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Travelling green in Hong Kong with Sonalie Figueiras

Travelling Green in Hong Kong with Sonalie Figueiras

Hong Kong may not be the first place that comes to mind for an eco-traveller, but the city is, in fact, a very eco-friendly place to visit. Hongkongers are proactive on working towards a reduced carbon footprint — and nobody demonstrates this better than Sonalie Figueiras, founder of Asia’s leading impact media platform Green Queen. From choosing hotels with sustainable practices, to shopping local for snacks and souvenirs, we were super excited to sit down with Sonalie and talk about how best to maintain a sustainable mindset, minimise environmental impact and protect this phenomenal destination’s well-loved outdoors.

 

When I’m travelling, I really like to think about the impact of my trip

eco-friendly place

Photo credit: Leung Wai Por

“Hong Kong is a really exciting place to be, in terms of the eco movement. In the last couple of years, we’ve seen some huge movements from consumers and businesses in terms of offering reusables and low-waste options,” says Sonalie on the rapid changes. “When I’m travelling, I really like to think about the impact of my trip,” she goes on to explain. In Hong Kong, where Sonalie was born and raised, visitors and locals alike can strive for an eco-conscious profile by following some of her tips while they discover the diverse local heritage and culture the city has to offer.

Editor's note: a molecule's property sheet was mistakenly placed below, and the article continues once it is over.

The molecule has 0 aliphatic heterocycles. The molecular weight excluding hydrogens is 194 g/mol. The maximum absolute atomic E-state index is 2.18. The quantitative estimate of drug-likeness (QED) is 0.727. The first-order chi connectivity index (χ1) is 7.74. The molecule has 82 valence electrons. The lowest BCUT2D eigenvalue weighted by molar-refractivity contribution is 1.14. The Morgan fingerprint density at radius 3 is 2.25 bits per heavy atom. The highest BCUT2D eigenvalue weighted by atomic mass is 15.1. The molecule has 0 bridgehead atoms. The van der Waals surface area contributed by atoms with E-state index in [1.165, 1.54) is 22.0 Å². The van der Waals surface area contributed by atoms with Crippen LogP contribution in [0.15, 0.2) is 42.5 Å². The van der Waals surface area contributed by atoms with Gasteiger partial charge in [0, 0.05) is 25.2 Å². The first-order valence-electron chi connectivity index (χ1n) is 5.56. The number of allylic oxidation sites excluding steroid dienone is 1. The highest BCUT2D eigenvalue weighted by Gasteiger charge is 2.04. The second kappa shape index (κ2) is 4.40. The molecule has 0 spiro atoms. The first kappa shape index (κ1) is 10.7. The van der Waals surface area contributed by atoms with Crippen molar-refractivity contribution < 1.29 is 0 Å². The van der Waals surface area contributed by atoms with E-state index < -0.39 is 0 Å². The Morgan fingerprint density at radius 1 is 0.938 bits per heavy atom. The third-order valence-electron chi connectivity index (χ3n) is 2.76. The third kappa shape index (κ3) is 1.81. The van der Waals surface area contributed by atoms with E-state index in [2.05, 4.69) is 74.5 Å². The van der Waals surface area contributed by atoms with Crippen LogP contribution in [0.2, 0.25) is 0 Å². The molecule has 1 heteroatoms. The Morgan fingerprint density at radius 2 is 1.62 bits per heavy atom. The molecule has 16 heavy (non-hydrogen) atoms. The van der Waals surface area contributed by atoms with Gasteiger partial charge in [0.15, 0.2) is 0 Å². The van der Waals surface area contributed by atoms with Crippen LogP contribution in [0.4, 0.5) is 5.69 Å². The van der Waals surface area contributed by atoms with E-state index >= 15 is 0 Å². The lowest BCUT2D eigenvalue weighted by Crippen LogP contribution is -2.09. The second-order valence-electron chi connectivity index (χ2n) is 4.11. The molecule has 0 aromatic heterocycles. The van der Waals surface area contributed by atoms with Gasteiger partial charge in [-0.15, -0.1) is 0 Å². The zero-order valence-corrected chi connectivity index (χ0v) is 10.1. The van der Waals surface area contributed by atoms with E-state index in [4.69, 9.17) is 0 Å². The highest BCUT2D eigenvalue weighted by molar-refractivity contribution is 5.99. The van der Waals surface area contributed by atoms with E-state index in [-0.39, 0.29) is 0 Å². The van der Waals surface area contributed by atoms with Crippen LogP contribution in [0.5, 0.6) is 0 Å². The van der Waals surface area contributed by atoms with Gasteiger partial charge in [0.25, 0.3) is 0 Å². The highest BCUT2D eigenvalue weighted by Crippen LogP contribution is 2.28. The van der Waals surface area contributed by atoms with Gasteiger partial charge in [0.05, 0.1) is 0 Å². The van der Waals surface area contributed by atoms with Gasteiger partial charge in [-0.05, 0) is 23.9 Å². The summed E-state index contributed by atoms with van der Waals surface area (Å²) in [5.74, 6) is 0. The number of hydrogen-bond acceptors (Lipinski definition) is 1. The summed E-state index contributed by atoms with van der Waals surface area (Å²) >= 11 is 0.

night skyline

Photo credit: Calvin Sit

A good starting point is booking direct flights where possible — which is very achievable with Hong Kong International Airport being one of the most well-connected in the world. Upon arrival, make use of the clean, accessible — and cheap — public transportation to get around, whether by bus, MTR (train), tram or the nostalgic Star Ferry. Take the latter after dark and it’s impossible not to agree with Sonalie when she shares that "Visually, I’d have to say my favourite thing about Hong Kong is the beautiful night skyline.”

vegetarian cuisine

Where to stay